Noah Nez is a Native American skeptic living in Arizona; he is a member of the Phoenix Area Skeptics Society (PASS) and author of Native Skeptic, a blog that looks at critical thinking from a Native American perspective.
There are many myths and misconceptions found in every culture around the world. Some are more fanciful and colorful than others.
A quick search on the background of some of the speakers and sponsors reveals much of the same brand of pseudoscience that is found permeating through the entire institute, its offered programs, and the Wisdoms of the Origins conference.
While there might be some variability in the details regarding the reasons for long hair from tribe to tribe, there is one major component that has remained consistent: long hair has never been about aesthetics but instead is a religious concern.
There is little documented information about the details of “witchcraft” among the Najavo—or Diné, as they call themselves. What is relatively well known is their term “Skinwalker,” or “yee naaldlooshii,” which means, “with it, he goes on all fours.” This is a reference to the special ability to transform into a four-legged animal.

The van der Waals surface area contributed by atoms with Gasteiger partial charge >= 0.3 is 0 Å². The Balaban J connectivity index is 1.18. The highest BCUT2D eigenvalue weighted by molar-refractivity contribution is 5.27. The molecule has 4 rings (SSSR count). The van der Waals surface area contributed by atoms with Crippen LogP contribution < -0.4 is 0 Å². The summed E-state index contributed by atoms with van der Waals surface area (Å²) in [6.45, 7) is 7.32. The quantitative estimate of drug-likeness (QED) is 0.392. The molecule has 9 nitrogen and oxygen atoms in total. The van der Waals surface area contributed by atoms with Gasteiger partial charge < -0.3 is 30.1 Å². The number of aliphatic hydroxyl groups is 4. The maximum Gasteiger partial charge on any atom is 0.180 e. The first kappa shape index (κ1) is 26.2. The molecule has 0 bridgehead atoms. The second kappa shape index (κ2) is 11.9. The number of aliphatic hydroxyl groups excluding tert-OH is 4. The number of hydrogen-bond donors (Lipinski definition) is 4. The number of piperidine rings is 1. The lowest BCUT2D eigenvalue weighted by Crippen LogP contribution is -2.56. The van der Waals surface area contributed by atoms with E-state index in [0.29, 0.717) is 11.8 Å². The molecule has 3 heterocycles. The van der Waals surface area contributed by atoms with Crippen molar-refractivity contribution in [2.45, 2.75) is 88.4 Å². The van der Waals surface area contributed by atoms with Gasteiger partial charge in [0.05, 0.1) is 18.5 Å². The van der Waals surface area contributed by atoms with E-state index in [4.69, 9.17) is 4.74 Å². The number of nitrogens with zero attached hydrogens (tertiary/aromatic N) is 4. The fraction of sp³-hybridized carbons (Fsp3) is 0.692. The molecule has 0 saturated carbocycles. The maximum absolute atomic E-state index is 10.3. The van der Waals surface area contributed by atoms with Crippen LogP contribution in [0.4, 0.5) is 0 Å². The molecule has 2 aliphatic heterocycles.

Some attempt to correlate the various stories from different tribes of indigenous people into modern Thunderbird sightings. However, when one looks a little more critically at these legends, it is clear they serve a much different purpose.
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